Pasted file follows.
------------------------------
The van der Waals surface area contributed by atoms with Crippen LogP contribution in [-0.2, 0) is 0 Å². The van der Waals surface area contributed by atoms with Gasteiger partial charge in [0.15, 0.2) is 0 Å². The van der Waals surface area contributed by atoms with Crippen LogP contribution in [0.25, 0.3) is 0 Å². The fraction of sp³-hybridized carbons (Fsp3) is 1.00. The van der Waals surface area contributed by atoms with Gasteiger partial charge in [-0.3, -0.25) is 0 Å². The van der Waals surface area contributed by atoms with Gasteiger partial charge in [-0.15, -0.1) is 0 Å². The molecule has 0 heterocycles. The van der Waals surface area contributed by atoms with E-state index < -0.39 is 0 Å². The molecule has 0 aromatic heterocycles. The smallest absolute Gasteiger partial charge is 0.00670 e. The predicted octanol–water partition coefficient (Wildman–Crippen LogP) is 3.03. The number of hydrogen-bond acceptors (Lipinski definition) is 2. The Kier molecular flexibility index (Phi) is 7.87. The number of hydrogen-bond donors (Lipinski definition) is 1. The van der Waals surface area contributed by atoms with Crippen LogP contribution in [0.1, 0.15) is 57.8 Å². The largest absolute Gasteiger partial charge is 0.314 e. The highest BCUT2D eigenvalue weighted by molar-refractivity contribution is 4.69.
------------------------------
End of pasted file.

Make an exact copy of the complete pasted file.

The van der Waals surface area contributed by atoms with Crippen LogP contribution in [-0.2, 0) is 0 Å². The van der Waals surface area contributed by atoms with Gasteiger partial charge in [0.15, 0.2) is 0 Å². The van der Waals surface area contributed by atoms with Crippen LogP contribution in [0.25, 0.3) is 0 Å². The fraction of sp³-hybridized carbons (Fsp3) is 1.00. The van der Waals surface area contributed by atoms with Gasteiger partial charge in [-0.3, -0.25) is 0 Å². The van der Waals surface area contributed by atoms with Gasteiger partial charge in [-0.15, -0.1) is 0 Å². The molecule has 0 heterocycles. The van der Waals surface area contributed by atoms with E-state index < -0.39 is 0 Å². The molecule has 0 aromatic heterocycles. The smallest absolute Gasteiger partial charge is 0.00670 e. The predicted octanol–water partition coefficient (Wildman–Crippen LogP) is 3.03. The number of hydrogen-bond acceptors (Lipinski definition) is 2. The Kier molecular flexibility index (Phi) is 7.87. The number of hydrogen-bond donors (Lipinski definition) is 1. The van der Waals surface area contributed by atoms with Crippen LogP contribution in [0.1, 0.15) is 57.8 Å². The largest absolute Gasteiger partial charge is 0.314 e. The highest BCUT2D eigenvalue weighted by molar-refractivity contribution is 4.69.